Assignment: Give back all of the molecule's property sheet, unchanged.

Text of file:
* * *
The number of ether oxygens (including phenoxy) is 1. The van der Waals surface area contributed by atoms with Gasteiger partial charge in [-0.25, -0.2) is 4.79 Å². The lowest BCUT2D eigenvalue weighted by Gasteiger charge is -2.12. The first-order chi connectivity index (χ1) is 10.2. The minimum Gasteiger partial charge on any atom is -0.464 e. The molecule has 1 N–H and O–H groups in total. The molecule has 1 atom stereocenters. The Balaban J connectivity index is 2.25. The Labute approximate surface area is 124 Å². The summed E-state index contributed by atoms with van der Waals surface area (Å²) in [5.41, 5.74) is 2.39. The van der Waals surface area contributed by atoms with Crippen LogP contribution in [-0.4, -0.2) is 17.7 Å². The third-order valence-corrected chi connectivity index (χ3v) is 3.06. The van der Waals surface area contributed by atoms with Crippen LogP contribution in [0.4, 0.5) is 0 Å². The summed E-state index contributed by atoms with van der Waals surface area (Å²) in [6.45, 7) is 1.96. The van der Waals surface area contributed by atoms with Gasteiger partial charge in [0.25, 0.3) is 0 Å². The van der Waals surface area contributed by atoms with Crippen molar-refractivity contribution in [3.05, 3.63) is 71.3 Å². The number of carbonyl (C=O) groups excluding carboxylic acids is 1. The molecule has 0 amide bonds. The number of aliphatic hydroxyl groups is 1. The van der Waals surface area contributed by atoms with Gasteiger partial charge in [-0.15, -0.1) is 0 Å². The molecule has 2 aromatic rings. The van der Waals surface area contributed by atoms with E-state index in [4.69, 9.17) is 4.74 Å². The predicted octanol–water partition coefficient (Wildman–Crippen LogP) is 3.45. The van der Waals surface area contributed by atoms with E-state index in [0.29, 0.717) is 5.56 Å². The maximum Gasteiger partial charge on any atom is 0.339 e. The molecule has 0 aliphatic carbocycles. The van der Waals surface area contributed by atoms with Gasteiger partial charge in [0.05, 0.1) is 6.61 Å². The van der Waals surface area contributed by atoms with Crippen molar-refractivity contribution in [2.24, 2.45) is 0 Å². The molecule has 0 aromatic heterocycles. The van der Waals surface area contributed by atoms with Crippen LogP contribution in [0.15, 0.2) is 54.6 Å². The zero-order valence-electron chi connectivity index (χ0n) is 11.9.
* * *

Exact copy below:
The number of ether oxygens (including phenoxy) is 1. The van der Waals surface area contributed by atoms with Gasteiger partial charge in [-0.25, -0.2) is 4.79 Å². The lowest BCUT2D eigenvalue weighted by Gasteiger charge is -2.12. The first-order chi connectivity index (χ1) is 10.2. The minimum Gasteiger partial charge on any atom is -0.464 e. The molecule has 1 N–H and O–H groups in total. The molecule has 1 atom stereocenters. The Balaban J connectivity index is 2.25. The Labute approximate surface area is 124 Å². The summed E-state index contributed by atoms with van der Waals surface area (Å²) in [5.41, 5.74) is 2.39. The van der Waals surface area contributed by atoms with Crippen LogP contribution in [-0.4, -0.2) is 17.7 Å². The third-order valence-corrected chi connectivity index (χ3v) is 3.06. The van der Waals surface area contributed by atoms with Crippen LogP contribution in [0.4, 0.5) is 0 Å². The summed E-state index contributed by atoms with van der Waals surface area (Å²) in [6.45, 7) is 1.96. The van der Waals surface area contributed by atoms with Gasteiger partial charge in [0.25, 0.3) is 0 Å². The van der Waals surface area contributed by atoms with Crippen molar-refractivity contribution in [3.05, 3.63) is 71.3 Å². The number of carbonyl (C=O) groups excluding carboxylic acids is 1. The molecule has 0 amide bonds. The number of aliphatic hydroxyl groups is 1. The van der Waals surface area contributed by atoms with Gasteiger partial charge in [-0.15, -0.1) is 0 Å². The molecule has 2 aromatic rings. The van der Waals surface area contributed by atoms with E-state index in [4.69, 9.17) is 4.74 Å². The predicted octanol–water partition coefficient (Wildman–Crippen LogP) is 3.45. The van der Waals surface area contributed by atoms with E-state index in [0.29, 0.717) is 5.56 Å². The maximum Gasteiger partial charge on any atom is 0.339 e. The molecule has 0 aliphatic carbocycles. The van der Waals surface area contributed by atoms with Gasteiger partial charge in [0.05, 0.1) is 6.61 Å². The van der Waals surface area contributed by atoms with Crippen molar-refractivity contribution in [2.24, 2.45) is 0 Å². The molecule has 0 aromatic heterocycles. The van der Waals surface area contributed by atoms with Crippen LogP contribution in [0.15, 0.2) is 54.6 Å². The zero-order valence-electron chi connectivity index (χ0n) is 11.9.